Radovan Karadzic, the former Bosnian Serb leader, has made his first appearance in his genocide trial having previously refused to attend.
Karadzic, who had previously said he needed more time to plan his defence, appeared before the International Criminal Tribunal for the former Yugoslavia (ICTY) on Tuesday.
During his appearance at The Hague court, Karadzic argued for more time to prepare his defence.
The defendant, who has not appointed a lawyer, was indicted in 1995 and has been in custody for 14 months.
He said: "I do not want to boycott these proceedings, but I cannot take part in something that has been bad from the start and where my fundamental rights have been violated."
Following his appearance, the court adjourned the case to decide what to do about Karadzic's persistent boycott of the proceedings and his demand for more time.
O-Gon Kwon, the presiding judge, said he would advise later this week on how it will proceed.
Geoffrey Nice, a former chief prosecutor at the ICTY who took part in the case against Slobodan Milosevic, the former Serbian president, told Al Jazeers there was no need for the delays.
Nice said: "They have given him enough time to prepare, the appeals chamber has confirmed that, they should get on with the trial.
"The options are to proceed without him completely if he chooses to absent himself, and by the way, do you really think he would stay absent with all that publicity opportunity?
"The judges might find if they had the confidence to take the matter to the wire that he'd turn up.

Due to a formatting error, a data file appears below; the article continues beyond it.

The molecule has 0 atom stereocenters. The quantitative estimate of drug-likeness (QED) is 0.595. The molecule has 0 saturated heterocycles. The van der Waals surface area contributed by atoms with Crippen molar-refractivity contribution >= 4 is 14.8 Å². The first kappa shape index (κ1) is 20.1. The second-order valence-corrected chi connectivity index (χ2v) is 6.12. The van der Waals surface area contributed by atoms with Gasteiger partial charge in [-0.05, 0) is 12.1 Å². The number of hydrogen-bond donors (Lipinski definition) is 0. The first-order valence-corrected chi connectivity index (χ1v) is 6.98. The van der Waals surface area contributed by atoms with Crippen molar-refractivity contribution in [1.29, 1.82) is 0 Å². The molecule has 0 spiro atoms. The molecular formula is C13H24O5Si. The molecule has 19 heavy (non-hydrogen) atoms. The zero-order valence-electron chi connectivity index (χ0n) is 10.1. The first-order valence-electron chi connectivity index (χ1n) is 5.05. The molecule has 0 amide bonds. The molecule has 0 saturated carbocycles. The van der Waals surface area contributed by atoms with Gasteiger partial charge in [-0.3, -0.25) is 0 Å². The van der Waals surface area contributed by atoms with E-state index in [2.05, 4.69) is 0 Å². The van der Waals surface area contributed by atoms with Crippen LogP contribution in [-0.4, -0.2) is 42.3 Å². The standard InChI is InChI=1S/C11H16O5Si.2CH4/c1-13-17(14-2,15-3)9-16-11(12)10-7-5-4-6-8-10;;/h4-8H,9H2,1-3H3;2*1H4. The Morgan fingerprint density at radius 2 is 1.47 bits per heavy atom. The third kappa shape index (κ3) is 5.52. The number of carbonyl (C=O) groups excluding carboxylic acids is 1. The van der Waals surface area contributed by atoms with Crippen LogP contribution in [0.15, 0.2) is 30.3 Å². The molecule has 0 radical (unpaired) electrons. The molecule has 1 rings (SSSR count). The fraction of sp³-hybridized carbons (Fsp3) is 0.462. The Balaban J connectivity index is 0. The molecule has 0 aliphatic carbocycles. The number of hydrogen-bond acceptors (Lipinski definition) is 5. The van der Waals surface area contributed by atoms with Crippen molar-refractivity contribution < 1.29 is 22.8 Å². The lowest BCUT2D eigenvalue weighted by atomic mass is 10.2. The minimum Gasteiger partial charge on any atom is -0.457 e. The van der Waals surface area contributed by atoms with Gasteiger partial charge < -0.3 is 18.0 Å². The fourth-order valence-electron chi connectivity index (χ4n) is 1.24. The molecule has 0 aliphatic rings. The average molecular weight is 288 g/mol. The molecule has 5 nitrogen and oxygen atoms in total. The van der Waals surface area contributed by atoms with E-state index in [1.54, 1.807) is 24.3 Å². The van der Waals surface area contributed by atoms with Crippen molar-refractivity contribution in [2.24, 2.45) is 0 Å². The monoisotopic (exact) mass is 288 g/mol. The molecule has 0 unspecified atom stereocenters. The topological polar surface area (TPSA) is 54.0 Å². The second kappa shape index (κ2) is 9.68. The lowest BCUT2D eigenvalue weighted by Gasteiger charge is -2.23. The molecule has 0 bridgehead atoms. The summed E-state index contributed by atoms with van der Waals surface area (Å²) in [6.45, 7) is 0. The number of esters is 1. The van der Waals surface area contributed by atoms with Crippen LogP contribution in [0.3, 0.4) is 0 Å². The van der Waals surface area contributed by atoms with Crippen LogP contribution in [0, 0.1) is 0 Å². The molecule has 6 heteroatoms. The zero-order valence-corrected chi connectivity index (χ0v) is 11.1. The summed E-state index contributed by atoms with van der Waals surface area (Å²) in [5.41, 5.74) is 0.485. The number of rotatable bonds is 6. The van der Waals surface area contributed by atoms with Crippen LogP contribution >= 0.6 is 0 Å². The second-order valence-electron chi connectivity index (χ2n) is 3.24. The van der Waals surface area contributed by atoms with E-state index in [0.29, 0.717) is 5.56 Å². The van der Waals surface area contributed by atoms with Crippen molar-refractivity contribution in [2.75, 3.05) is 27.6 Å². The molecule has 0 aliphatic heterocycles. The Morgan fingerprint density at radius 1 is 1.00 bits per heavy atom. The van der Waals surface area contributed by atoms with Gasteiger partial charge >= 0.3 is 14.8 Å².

"They can withdraw his right to represent himself and impose counsel on him, the problem then is does counsel need a long time to prepare for the case."
Karadzic said prosecutors had loaded him down with 1.3 million pages of evidence and that he has been able to work on his defence only since May, when he got all the evidence from prosecutors.
"The situation is such that I would really be a criminal if I were to accept these conditions, to enter a trial for which I am not prepared," he said on Tuesday.
O-Gon said Karadzic was repeating claims he has made in pretrial hearings and in motions that have been rejected by trial and appeal judges.
He signalled the court is unlikely to grant him any more time.
"At the end of the day, I again remind you that it is in your best interest to attend and participate fully in the trial so that justice can be done,'' O-Gon said.
Karadzic is facing 11 charges of genocide, war crimes and crimes against humanity in connection to the 1992-95 Bosnian war.
He has repeatedly refused to enter pleas, but insists he is innocent.
Prosecutor Hildegard Uertz-Retzlaff urged the court to impose a court-appointed lawyer on Karadzic so that the case could continue.
"Mr Karadzic cannot be allowed to manipulate the proceedings through his decision to not attend hearings," she said.
"If necessary, force can be used to secure his presence in the courtroom."
O-Gon has previosuly said that the court would consider imposing a lawyer to represent Karadzic if he continues to boycott the proceedings.
Karadzic had pledged in a letter earlier this week that he would attend the procedural hearing on Tuesday aimed at finding a way to proceed without his presence.
"I hope we will be able to find a solution which will lead not only to an expeditious trial, but a fair one," he said in the letter released on Monday.
Karadzic faces genocide charges over the Sarajevo siege and the massacre of Muslim men and boys at the UN-protected enclave of Srebrenica in July 1995, in which about 8,000 people died.
His trial is expected to last for up to two years and he faces a maximum sentence of life in jail if convicted.
Karadzic was arrested in Belgrade last July after 13 years on the run.
He had been posing as a New Age healer named Dr Dragan Dabic, and had disguised himself with thick glasses, a bushy beard and straggly grey hair.
Prosecutors had wanted to try Karadzic alongside his wartime military chief, General Ratko Mladic, but he has yet to be caught.